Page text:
Brother Jason is confounding time salvation with experimental sanctification, or the timely phase of salvation.  One of the fundamental aspects of sanctification is that the Christian life is one of degrees.  “God hath dealt to every man the measure of faith” (Rom. 12:3) and the path of the just “shineth more and more unto the perfect day” (Prov. 4:18).
“There is no other way of growing in the likeness of God but in holiness: thereby alone are we “changed into the same image from glory to glory (2 Cor. 3:18) – that is, one from degree of glorious grace to another, until by one last great change shall issue all grace and holiness in eternal glory."
“While many writers have treated at length on the meaning of the term itself, the manner in which this gift has been provided for the believer, the work of the Spirit in imparting the same, the varying degrees in which it is manifested in this life, yet few indeed have entered into a clear description of what holiness actually is.”
“Though there may be many degrees of holiness, there cannot be more than kind of holiness.”
 “Though our sanctification be complete in all its parts, yet it is not now perfect in its degrees.” (Arthur Pink, The Doctrine of Sanctification)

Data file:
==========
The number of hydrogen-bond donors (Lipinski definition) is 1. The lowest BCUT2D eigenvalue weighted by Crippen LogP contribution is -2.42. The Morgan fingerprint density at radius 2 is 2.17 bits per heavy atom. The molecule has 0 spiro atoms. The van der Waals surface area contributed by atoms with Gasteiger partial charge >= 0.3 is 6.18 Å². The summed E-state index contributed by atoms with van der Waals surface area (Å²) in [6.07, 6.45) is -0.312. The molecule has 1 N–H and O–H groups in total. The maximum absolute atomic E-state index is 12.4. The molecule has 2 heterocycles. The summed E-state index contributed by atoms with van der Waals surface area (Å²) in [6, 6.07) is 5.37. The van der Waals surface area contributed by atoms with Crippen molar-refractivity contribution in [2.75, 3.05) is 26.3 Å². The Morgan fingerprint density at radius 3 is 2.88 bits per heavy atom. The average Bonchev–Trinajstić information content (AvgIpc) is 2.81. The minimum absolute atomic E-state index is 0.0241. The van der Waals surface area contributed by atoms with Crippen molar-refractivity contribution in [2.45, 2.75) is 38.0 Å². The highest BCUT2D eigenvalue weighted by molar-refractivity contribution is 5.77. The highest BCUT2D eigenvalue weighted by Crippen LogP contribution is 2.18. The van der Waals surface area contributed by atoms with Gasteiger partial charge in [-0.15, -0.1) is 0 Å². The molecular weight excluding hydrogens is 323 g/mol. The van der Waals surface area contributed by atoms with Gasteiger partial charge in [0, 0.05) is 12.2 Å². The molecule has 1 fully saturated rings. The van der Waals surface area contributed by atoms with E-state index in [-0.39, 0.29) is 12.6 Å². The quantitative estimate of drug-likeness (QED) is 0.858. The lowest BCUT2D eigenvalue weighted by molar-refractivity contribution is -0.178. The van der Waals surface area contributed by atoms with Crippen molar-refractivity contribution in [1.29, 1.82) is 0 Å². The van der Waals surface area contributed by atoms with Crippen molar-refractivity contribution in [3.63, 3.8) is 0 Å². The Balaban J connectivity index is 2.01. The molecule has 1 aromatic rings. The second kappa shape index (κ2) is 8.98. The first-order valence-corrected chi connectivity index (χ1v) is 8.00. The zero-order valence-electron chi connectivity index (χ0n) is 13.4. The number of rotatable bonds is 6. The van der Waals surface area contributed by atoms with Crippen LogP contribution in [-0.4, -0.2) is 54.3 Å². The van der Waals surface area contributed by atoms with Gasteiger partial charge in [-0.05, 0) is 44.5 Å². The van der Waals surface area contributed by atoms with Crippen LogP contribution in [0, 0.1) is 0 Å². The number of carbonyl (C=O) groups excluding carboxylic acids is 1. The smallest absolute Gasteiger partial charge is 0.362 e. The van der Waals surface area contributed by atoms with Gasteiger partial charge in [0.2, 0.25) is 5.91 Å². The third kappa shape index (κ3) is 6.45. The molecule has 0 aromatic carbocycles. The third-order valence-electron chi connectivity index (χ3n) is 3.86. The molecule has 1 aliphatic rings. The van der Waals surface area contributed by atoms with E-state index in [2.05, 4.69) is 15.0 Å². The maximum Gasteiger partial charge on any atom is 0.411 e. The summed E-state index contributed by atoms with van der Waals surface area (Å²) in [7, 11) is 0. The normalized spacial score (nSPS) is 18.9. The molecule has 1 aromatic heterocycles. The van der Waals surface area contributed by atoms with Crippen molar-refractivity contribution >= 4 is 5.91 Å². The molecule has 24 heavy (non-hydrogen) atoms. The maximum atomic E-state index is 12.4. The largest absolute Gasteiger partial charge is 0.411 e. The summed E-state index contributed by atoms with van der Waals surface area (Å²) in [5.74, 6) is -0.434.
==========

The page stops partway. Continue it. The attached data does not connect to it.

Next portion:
“Sanctification is a constant, progressive renewing of the whole man, whereby the new creature doth daily more and more die unto sin and live unto God.  Regeneration is the birth, sanctification is the growth of this babe of grace.  In regeneration, the sun of holiness rises; in sanctification it keepeth its course and shineth brighter and brighter unto the perfect day (Prov. 4:18).  The former is a specifical change from nature to grace (Eph. 5:8); the latter is a gradual change from one degree of grace to another (Psa. 84:7), whereby the Christian goeth from strength to strength till he appear before God in Zion.” (George Swinnock, 1660)
“Sanctification, as a principle, which is the new creature, or new man, has all his parts; though these are not grown up to the measure of the fulness of the stature of Christ, as they will do; where there is one grace, there is every grace, though none perfect; there is a comparative perfection in the saints, when compared with what they themselves once were, and others are; and when compared even with other saints, for one saint may have a greater degree of grace and holiness than another.” (John Gill, Of Sanctification, Body of Divinity)
“Justification is an act, sanctification is a process; the one is instantaneous and complete in all, the other is imperfect in its degree in all, unequal in different Christians, and is increased throughout life.” (R.L. Dabney, Sanctification and Good Works, Systematic Theology)